Author image - Revenue Cycle Management with Adonis

Dan Murdoch

August 30, 2023
Share This Content:

Credentialing 101: What Physicians Need To Know

Credentialing 101: What Physicians Need To Know

In the realm of healthcare, credentialing stands as a cornerstone for both patient care and the seamless function of medical establishments. At its core, credentialing is about verifying a physician's qualifications, ensuring they're permitted to provide specific services, and also facilitating their collaboration with insurance carriers. Here's an in-depth look into credentialing, why it matters, and essential pointers for physicians.

Why is Credentialing Indispensable?

Credentialing is pivotal for physicians intending to collaborate with insurance carriers, both commercial and governmental. Organizations like Aetna, Tricare, Cigna, Medicare, and Medicaid necessitate this process. This isn't merely bureaucratic; it's also a foundational step towards safeguarding the quality of patient care. Through credentialing, patients can be confident in the qualifications and expertise of their healthcare providers.

Key Information for Credentialing

While requirements can fluctuate depending on the carrier or state, certain components remain consistent across the board:

  1. National Provider Identifier (NPI): A unique 10-digit identification number for healthcare providers.
  2. Educational Background: Covering medical education and any residencies undertaken.
  3. Specializations: Focusing on specialties, board certifications, and any specialized training.
  4. Drug Enforcement Agency (DEA) Registration: An essential for those prescribing controlled substances.
  5. Liability Insurance Documents: Proof of relevant insurance cover.
  6. Malpractice History: Any past or present malpractice claims.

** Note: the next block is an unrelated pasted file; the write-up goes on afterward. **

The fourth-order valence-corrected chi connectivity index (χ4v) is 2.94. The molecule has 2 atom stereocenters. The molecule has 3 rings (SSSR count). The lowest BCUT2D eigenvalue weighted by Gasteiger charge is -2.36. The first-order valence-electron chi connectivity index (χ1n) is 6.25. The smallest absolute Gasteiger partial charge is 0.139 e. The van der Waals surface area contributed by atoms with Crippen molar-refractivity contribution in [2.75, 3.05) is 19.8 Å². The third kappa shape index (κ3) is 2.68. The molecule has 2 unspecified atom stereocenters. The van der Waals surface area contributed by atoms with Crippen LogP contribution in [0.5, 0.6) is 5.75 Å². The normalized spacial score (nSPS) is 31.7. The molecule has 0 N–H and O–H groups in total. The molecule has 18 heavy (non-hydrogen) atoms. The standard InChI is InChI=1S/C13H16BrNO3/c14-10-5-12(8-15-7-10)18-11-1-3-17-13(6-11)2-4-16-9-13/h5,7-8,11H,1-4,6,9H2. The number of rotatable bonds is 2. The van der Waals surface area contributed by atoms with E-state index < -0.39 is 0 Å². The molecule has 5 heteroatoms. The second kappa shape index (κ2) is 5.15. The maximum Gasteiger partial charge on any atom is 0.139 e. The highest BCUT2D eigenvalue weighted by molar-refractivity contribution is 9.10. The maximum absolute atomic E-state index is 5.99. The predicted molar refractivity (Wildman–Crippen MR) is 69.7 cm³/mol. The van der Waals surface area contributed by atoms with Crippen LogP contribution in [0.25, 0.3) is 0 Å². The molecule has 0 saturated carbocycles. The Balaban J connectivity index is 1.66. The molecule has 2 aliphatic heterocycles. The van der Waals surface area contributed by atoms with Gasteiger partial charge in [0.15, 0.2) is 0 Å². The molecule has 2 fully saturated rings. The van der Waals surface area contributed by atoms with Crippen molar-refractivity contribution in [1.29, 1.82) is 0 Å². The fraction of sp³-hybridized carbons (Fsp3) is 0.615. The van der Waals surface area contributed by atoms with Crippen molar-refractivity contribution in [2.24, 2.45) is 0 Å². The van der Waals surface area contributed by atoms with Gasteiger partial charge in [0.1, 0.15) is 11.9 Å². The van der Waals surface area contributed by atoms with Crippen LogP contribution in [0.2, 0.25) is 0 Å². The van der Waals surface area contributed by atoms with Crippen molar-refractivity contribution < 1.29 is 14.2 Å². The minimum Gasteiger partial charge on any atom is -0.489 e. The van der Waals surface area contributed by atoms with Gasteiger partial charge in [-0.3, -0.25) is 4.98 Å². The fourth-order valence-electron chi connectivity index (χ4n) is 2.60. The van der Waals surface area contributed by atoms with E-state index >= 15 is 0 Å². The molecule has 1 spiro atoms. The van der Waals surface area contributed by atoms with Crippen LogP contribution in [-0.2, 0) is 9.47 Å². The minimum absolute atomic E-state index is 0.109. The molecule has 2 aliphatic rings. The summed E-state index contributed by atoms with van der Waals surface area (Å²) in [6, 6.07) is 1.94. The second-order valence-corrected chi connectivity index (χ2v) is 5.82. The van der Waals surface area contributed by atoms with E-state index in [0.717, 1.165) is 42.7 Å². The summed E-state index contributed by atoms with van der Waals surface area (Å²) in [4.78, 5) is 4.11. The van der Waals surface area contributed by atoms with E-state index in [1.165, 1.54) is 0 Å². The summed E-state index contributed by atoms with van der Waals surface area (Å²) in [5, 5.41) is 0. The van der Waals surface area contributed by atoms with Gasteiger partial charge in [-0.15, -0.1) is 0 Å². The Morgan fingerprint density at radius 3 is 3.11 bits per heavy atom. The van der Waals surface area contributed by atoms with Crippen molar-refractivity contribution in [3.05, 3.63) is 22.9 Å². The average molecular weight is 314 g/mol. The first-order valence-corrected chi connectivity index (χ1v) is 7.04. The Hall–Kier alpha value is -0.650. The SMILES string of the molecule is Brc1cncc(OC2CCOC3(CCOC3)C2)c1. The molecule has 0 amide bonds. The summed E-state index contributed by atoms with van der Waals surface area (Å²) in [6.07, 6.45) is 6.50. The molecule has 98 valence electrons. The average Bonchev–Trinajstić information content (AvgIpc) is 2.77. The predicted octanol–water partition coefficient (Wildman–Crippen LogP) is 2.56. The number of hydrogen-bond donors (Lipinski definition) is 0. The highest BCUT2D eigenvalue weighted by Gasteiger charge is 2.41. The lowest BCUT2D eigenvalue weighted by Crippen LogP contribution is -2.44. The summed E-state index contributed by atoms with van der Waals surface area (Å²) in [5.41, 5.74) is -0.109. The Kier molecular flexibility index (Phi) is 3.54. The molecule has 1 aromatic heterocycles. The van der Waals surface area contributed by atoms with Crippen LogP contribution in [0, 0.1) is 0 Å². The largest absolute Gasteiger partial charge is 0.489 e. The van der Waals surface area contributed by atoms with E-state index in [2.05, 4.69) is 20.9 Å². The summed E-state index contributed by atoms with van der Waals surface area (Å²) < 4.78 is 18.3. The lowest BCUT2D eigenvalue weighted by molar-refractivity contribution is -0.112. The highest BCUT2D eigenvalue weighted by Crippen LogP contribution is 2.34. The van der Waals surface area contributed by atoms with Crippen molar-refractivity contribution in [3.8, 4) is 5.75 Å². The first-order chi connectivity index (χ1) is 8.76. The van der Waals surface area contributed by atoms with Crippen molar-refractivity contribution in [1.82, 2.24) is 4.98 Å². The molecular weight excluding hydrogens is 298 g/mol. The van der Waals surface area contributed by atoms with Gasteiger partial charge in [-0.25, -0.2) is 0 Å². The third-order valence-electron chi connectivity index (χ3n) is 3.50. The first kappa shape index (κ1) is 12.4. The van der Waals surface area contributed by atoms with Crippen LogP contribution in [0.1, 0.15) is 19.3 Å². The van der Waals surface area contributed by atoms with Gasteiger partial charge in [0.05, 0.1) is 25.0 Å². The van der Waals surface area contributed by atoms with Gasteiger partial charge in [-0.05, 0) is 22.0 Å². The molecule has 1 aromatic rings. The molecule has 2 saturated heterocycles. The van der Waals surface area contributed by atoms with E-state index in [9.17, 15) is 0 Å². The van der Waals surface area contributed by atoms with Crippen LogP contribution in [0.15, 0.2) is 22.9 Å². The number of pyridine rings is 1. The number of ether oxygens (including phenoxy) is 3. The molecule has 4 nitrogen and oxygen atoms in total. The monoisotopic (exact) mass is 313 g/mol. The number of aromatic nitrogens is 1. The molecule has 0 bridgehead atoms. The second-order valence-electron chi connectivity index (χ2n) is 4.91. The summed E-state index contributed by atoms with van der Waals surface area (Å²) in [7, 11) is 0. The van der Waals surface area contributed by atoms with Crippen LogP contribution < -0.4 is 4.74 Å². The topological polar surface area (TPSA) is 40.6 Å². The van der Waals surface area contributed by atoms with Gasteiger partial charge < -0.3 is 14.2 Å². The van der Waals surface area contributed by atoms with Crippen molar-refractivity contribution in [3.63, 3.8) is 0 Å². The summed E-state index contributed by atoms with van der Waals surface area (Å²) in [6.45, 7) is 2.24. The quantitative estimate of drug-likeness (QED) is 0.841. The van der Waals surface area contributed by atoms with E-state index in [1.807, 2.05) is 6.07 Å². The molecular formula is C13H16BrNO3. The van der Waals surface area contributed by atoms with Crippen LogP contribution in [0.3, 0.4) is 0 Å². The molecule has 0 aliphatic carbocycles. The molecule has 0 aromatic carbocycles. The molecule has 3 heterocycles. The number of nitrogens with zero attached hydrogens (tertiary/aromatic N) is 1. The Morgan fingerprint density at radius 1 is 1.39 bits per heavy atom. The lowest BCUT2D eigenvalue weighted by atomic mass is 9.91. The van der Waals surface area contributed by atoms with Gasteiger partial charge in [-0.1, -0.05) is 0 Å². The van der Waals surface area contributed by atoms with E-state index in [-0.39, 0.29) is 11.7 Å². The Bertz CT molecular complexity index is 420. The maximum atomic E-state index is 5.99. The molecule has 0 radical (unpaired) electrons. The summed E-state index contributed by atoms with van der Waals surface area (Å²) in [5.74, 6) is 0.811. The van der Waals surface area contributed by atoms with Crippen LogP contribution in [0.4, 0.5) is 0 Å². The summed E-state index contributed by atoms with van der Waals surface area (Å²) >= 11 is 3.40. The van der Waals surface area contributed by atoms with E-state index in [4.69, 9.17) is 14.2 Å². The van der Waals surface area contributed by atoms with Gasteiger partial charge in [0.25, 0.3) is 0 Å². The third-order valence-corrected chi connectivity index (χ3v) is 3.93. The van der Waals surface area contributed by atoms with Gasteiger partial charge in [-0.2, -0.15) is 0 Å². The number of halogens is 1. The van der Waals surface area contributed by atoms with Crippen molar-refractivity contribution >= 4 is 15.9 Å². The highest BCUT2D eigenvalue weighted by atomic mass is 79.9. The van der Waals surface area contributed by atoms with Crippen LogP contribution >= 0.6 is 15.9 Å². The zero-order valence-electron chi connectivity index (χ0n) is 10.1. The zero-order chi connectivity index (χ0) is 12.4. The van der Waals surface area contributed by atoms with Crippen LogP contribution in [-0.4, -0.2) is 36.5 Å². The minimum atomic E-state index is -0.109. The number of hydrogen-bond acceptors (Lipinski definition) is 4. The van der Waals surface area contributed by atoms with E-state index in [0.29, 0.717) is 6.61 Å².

7. Professional History: Detailed work experience and history.
  8. Hospital Privileges: Record of any loss or restriction of privileges at hospitals.

Moreover, some carriers, like Aetna, delve deeper, monitoring for sanctions, member complaints, or licensure issues.

The Role of Billing Companies in Credentialing

Traditionally, when we think of billing companies, our minds gravitate towards their primary functions: invoicing and collections. However, the healthcare landscape is evolving, and with it, the roles and responsibilities of these entities. A growing trend in the industry sees billing companies extending their services into the world of credentialing.

What's driving this change? At its heart, both billing and credentialing revolve around a nuanced understanding of the healthcare revenue cycle. Billing companies, having mastered the intricacies of this cycle, find themselves uniquely positioned to facilitate the credentialing process. Their foundational knowledge of patient invoicing, insurance claims, and collections can be harnessed to provide insights into the credentialing workflow, ensuring that healthcare providers are recognized and appropriately compensated for their services.

However, this blending of roles comes with its set of challenges. As billing companies venture into the realm of credentialing, they must acquire a specialized skill set. Credentialing, unlike standard billing processes, demands rigorous verification procedures, adherence to specific regulations, and continuous monitoring. Hence, while a billing company might tout its credentialing services, it's crucial for physicians and healthcare entities to dig deeper. Ensuring that the chosen billing company possesses the necessary expertise, experience, and resources in credentialing is paramount to prevent potential pitfalls down the line.